The Unplanned Journey
Seeking holiness through interruptions, disruptions, and poop flies
Hi. I’m Emily. Welcome to my Substack, where I write about Jesus, the Catholic Church, and the life of faith. I’ve been writing about the faith as my job for 20 years now. In those 20 years, I’ve written dozens of books, textbooks, Bible studies, and Church document studies, along with hundreds of essays, articles, and blog posts. Now, while I’m raising my babies (ages 4, 2, and 2), I write here. What you’re about to read is normally behind a paywall, but this week, as I celebrate my 48th birthday, I’m unlocking some of my favorite essays to share with everyone. I would love it if you joined me here. For the cost of one fancy cup of coffee a month, you’ll be underwriting monthly essays like this one, as well as my weekly free newsletters, which are packed with reflections on Church documents and practical catechesis. If you love this essay, but $6 a month isn’t in your budget, then please join me as a free subscriber and consider sharing this post on Facebook, Instagram, or Twitter (or just emailing it to some friends). And if nothing else, say a prayer for me—for sleep, for energy, for patience, and for my heart. God bless you for being here.
I bought a Monk Manual last week. One of our babysitters had bought the planning system a few weeks earlier, and after thumbing through hers, I decided to give it a try. Its promise of helping me plan my days, weeks, and life with greater purpose suckered me in, and for a grand total of 24 hours, visions of a more ordered, more productive life danced in my head.
Then, I went down to my basement to grab some meat from the deep freezer.
On my way back upstairs, I noticed a few gnat like bugs near where we’d had a massive flood of sewage just two months earlier. It seemed an odd time of year for gnats to appear, so I grabbed my phone and started Googling. I didn’t like the answers I found. Everything seemed to suggest that what we had were not gnats, but phorid flies, which breed in sewage and rotting organic material. They also breed rapidly and are nearly impossible to eradicate if they’re breeding in soil under concrete…which ours seemed to be.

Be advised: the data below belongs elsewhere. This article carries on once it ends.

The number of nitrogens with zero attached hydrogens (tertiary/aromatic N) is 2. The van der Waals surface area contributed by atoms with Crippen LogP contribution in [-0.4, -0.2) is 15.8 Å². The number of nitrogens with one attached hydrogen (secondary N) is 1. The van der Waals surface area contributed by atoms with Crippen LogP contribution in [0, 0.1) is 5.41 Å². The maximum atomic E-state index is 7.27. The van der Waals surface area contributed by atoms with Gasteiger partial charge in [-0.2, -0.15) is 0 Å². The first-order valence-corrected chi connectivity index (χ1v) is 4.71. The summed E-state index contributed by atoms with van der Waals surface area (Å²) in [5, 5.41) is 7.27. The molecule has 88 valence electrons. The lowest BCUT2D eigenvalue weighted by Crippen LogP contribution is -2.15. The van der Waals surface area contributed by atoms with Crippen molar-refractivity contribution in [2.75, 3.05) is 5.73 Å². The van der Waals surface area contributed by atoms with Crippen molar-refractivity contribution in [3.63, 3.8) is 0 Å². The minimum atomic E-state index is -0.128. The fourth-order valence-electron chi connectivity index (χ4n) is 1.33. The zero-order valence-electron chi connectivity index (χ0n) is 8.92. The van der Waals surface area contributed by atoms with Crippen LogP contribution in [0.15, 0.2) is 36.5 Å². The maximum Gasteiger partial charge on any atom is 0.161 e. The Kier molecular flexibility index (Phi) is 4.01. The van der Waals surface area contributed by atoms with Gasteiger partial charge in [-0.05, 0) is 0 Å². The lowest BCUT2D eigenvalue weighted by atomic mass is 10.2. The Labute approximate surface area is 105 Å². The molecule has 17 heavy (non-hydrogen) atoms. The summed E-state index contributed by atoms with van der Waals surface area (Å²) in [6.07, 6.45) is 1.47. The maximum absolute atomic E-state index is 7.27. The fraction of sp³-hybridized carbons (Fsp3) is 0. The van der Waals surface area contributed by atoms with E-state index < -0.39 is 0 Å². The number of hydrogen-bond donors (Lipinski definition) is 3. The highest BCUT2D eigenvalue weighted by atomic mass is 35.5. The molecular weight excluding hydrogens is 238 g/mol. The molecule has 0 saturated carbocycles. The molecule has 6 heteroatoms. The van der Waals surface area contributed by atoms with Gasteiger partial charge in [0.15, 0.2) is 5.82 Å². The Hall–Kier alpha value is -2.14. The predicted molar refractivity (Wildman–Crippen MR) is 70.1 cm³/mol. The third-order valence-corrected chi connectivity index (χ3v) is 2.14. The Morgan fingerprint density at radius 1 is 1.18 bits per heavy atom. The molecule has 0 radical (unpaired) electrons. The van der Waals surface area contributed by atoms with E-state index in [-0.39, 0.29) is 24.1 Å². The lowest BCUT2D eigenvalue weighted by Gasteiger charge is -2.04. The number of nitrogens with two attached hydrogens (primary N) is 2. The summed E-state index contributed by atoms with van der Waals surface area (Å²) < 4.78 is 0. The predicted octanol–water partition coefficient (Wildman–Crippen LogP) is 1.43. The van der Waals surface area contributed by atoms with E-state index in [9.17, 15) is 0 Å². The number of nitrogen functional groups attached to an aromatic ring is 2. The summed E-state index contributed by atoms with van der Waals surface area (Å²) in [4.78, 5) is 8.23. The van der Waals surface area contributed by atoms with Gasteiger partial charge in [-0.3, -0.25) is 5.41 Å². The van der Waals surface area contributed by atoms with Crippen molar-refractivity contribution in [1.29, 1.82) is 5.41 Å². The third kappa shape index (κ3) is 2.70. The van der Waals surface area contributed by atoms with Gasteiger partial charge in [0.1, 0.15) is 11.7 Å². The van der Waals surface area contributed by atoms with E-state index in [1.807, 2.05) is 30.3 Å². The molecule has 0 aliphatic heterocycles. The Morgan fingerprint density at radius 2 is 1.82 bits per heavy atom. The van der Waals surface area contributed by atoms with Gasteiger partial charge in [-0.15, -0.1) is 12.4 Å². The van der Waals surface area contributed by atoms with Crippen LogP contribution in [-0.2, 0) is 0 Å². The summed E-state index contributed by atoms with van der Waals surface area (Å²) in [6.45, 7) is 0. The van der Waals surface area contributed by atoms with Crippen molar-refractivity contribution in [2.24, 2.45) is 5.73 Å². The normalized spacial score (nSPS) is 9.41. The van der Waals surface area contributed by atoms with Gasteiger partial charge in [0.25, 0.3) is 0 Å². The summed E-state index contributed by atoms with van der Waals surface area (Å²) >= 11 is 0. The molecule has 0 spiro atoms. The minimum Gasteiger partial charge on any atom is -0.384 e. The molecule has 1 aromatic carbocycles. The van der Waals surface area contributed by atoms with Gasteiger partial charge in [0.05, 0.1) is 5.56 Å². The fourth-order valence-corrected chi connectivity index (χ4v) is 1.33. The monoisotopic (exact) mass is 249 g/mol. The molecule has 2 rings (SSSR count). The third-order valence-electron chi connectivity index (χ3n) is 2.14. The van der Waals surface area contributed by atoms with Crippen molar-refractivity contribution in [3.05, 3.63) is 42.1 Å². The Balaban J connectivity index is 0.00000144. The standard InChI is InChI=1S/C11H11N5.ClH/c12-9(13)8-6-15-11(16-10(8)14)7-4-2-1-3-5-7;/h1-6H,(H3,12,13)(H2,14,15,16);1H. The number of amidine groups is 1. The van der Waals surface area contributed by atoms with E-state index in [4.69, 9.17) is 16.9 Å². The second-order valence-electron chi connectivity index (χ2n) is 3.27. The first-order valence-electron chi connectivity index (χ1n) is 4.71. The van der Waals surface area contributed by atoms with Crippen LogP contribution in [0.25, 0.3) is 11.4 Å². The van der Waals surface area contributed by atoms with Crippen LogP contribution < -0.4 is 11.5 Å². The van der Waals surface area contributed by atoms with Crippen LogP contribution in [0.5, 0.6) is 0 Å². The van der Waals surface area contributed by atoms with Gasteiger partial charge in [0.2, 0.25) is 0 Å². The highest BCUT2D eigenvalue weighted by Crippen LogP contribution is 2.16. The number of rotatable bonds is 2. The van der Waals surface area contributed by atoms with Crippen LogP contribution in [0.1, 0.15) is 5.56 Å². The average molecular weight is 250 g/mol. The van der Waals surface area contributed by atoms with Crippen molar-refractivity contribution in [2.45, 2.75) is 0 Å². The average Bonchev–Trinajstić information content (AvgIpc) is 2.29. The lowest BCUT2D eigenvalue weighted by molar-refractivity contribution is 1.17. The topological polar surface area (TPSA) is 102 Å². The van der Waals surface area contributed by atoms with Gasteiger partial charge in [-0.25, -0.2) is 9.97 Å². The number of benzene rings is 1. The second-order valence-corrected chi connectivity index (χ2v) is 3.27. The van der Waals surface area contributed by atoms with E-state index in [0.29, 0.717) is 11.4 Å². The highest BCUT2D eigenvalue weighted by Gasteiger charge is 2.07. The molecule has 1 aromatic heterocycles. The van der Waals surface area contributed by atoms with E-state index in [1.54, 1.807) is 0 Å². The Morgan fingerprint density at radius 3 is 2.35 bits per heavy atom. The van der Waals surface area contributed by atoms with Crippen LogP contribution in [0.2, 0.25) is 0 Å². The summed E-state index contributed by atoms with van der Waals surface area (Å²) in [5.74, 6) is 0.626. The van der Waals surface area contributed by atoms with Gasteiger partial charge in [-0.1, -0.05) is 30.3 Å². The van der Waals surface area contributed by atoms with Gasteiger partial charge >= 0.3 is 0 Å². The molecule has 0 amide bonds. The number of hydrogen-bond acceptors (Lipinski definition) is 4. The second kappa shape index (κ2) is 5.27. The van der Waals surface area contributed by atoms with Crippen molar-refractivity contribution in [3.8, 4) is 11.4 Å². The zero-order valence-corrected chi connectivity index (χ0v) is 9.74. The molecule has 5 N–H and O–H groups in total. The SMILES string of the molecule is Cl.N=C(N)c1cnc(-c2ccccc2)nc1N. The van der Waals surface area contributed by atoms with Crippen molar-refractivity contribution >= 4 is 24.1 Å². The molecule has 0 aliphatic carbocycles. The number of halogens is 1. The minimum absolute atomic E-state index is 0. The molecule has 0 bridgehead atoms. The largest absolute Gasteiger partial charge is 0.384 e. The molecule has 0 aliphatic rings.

Sure enough, by the weekend, a few dozen flies had multiplied to a few hundred. By this past Tuesday night, a few hundred flies had multiplied to a few thousand. And now, on Friday morning, as I prepare to send this newsletter off, their numbers are in the tens of thousands.
Accordingly, over the past few days, all other plans have been cancelled, changed, or forgotten, as Chris and have I tried to control the plague in our basement, find experts to deal with it, and wrap our heads around the exorbitant costs we’ll face if we have to remove and replace the dirt underneath our basement slab.
Somewhere in there, the Monk Manual arrived. It’s still sitting in a box, unopened, in our bedroom.
Stages on the Journey
Decades ago, when I began studying theology, I fell in love with the Church’s teachings on spiritual maturation. Fleshed out by giants such as Saint Teresa of Avila and Saint John of the Cross, these teachings divide man’s journey to God into three stages: the Purgative Way, the Illuminative Way, and the Unitive Way. Those three stages, in turn, have stages of their own.
In the Purgative Way, we come to belief in Christ, turn away from sin, and start living according to the moral law. Prayer and piety then start to become habits. And, at the end of this stage, we pass through the Dark Night of the Senses. In this first Dark Night, God purifies us of our attachments to the things of the world—physical comfort, physical pleasure, material success, and popular acclaim. Sorrows afflict us and things which used to comfort us—food, sex, shopping, compliments, even the Liturgy—no longer do.
It's this Dark Night of the Senses which prepares us to enter the Illuminative Way, where we continue to grow in prayer, virtue, and love of neighbor; surrender our life more fully to Christ; and even occasionally have mystical experiences in prayer.
The Illuminative Way then comes to an end with the Dark Night of the Soul. During this second type of Dark Night, God roots out our deepest attachments to sin and self. The desolation that accompanies that rooting is overwhelming and crushing. More than just a lack of consolation, this Dark Night plunges our soul into an abyss of darkness and nothingness, essentially revealing to us what we are without God and preparing us to not only carry our crosses, but to love our crosses and carry them joyfully in union with Christ.
Finally, the Dark Night of the Soul passes, and we enter the Unitive Way, where we’re first spiritually betrothed, then spiritually married to Christ. Described as a state of deep, habitual union with God, where His presence is always palpable, this last stage is characterized by abiding joy, freedom, humility, and love, along with intense mystical prayer.
On paper, when I first read about all this, it looked so neat and tidy, showing a clear linear progression from sinner to saint. And I loved it. It was like a roadmap for holiness, and I was eager to start following that road map with purpose, intention, and discipline, certain I could make quick progress.
Oh, silly Emily. Silly, young, prideful Emily. How could I get it so wrong?